We have all been there. Your dream job turns into a nightmare, and you begin to dread the sound of the alarm clock going off in the morning. Whether the company wasn’t a good fit or someone flat-out lied to you, the end result is that you feel trapped in a job you have come to hate.
Over the last six months, I have applied for upwards of 150 jobs and had a total of 1 interview. This is not a good time to be job-hunting. I kept telling myself that I could tough it out for just a little bit longer, just until I found something else. The days dragged on, the hours grew longer, and I applied for anything that I could possibly qualify for and some things that just looked interesting.
Chronic stress takes a toll on your body. You have trouble sleeping, lose your appetite, become irritable and find yourself forgetting things that you should know off by heart. I found myself driving past the house where I’ve lived for four years. People would text me, and I would forget to respond until days later. No amount of sleep ever felt like enough, and when I did sleep, I was often plagued by nightmares, all revolving around work. My overall quality of life was taking a rapid nosedive, and there was no relief in sight. So I quit. The feeling of relief was immediate and palpable. The concept of being unemployed in the midst of a global pandemic was less stressful than the idea of going to spend another day employed at a company I had grown the loathe and resent.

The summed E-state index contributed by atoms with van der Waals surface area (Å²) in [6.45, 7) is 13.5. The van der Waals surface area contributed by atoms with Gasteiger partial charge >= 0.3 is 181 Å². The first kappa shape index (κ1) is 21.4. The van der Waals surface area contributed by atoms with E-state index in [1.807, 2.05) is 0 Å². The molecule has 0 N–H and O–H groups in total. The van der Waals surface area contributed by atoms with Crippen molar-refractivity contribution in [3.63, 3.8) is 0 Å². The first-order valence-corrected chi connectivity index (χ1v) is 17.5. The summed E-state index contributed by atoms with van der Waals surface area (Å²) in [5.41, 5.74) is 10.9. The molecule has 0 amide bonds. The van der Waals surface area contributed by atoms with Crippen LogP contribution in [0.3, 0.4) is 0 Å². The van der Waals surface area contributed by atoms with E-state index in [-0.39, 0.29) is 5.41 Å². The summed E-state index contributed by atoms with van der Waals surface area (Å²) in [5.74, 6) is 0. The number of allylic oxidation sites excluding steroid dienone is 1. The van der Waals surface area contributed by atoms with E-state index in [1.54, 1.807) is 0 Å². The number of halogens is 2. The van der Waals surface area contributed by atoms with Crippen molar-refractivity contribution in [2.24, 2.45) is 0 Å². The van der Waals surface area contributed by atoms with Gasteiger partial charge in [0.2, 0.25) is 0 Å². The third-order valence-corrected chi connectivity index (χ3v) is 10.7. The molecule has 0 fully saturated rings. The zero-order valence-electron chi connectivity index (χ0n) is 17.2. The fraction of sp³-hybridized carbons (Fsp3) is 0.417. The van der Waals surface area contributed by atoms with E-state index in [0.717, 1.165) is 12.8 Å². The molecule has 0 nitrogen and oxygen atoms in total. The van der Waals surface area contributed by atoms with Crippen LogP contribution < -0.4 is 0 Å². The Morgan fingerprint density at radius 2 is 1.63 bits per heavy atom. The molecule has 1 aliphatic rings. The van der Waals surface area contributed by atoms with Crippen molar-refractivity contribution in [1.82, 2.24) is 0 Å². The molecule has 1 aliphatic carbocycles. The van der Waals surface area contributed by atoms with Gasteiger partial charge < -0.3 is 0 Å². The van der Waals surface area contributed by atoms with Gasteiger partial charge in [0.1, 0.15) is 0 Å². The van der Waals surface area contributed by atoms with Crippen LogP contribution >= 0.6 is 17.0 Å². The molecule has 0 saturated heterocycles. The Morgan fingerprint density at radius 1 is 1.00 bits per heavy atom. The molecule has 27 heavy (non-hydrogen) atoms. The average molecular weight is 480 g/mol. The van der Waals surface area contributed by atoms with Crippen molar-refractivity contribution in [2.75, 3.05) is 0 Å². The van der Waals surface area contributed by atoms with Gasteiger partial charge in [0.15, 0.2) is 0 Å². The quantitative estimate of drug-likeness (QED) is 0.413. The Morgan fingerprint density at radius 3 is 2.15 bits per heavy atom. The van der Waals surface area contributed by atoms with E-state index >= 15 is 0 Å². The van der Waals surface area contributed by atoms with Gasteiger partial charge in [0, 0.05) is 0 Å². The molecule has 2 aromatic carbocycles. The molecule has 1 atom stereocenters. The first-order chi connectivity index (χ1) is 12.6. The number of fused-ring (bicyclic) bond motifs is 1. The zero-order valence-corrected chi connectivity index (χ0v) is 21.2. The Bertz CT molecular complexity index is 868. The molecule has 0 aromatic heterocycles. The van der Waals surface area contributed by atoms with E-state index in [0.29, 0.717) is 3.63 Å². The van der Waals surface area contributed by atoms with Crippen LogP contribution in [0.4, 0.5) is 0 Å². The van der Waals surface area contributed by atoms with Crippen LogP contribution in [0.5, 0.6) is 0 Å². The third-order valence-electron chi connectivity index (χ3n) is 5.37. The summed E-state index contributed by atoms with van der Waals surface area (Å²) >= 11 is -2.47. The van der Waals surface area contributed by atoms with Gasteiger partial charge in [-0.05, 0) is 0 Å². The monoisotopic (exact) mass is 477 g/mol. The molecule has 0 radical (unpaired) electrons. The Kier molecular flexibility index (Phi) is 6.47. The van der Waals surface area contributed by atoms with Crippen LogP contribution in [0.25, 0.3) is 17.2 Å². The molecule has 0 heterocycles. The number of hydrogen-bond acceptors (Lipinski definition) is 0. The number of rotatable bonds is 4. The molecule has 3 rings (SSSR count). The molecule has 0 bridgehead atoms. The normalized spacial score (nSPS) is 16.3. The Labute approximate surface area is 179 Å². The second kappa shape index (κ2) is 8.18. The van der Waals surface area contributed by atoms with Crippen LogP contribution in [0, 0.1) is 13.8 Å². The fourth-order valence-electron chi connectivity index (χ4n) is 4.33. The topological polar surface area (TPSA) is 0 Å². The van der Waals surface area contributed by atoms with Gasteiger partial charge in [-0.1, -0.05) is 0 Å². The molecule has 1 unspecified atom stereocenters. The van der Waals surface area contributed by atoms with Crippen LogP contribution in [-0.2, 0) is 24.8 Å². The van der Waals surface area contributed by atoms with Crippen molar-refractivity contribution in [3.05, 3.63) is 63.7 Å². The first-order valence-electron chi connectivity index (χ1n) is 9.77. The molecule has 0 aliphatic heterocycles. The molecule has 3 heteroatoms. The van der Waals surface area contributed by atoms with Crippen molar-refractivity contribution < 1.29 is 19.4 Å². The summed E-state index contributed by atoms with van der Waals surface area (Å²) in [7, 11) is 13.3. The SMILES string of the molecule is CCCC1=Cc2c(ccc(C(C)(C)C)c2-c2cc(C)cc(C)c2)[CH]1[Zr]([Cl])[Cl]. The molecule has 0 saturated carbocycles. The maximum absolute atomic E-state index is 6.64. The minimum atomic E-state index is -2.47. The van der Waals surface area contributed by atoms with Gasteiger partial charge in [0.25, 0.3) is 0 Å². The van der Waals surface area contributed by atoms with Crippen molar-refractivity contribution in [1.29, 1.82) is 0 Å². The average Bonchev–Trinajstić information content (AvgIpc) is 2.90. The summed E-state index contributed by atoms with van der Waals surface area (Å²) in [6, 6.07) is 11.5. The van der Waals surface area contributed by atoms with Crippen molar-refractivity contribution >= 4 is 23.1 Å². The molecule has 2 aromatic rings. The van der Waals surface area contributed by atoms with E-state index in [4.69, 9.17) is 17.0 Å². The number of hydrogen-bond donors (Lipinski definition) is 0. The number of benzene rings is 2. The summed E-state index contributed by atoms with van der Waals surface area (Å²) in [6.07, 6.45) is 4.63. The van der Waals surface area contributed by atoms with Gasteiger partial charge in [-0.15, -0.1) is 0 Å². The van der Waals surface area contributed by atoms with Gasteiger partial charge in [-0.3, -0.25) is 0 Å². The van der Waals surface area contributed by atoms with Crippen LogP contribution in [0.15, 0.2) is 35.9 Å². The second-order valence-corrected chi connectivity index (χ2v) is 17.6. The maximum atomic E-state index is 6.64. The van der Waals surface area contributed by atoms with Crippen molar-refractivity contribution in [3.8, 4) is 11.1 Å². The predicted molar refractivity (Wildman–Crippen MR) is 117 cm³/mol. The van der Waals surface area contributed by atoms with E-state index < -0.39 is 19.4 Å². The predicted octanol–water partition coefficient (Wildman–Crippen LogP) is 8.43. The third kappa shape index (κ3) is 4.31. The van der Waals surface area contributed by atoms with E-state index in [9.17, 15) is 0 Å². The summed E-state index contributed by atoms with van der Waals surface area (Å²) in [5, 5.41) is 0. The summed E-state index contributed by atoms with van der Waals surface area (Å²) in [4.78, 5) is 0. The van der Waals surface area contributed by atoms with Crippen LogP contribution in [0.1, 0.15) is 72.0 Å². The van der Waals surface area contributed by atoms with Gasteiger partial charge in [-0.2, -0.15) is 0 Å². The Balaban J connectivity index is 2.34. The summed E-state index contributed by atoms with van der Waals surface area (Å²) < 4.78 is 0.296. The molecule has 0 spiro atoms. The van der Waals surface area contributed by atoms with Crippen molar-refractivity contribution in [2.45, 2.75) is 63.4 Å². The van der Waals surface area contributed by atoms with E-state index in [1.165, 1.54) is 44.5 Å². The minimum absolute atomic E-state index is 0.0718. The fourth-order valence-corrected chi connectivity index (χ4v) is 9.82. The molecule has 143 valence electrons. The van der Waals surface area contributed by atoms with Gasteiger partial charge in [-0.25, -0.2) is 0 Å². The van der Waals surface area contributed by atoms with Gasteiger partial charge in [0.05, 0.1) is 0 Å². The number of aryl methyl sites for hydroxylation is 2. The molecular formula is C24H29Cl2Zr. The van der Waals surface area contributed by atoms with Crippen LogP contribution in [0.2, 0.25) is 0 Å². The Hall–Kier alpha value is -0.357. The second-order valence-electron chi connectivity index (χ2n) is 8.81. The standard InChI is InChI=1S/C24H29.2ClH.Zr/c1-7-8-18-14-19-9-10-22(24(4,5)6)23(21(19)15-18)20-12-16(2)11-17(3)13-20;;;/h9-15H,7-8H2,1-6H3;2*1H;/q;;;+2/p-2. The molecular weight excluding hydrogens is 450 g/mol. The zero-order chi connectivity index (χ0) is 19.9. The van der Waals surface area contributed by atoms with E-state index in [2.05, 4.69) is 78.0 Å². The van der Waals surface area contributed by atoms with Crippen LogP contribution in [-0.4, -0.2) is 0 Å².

When deciding to leave or stay at a job, you need to choose your hard lines. What are the things that you are willing to accept and work with, and what are the things that are absolute deal-breakers. I am ashamed to admit that I put up with several things that I had once considered to be deal-breakers. Desperation weaves a tight trap.
If you are having difficulties weighing the pros and cons, write down a physical list and rank them. Look at your list and determine the things that you place the most value on. No two people will ever have the same lists. Financial security may trump having to deal with a micromanaging boss or having to share a desk with a guy who eats tuna sandwiches every day. However, it is important to remember that a steady paycheque does not mean that you need to tolerate harassment, abuse or work that jeopardizes your safety.
Diversification is incredibly important. The gig economy is nowhere near perfect, but it does provide the option of alternative revenue streams while you figure the rest of your shit out. I really have no clear plan on what I’m going to do with my life right now, but I know that I have no intentions of going back. And that feels good.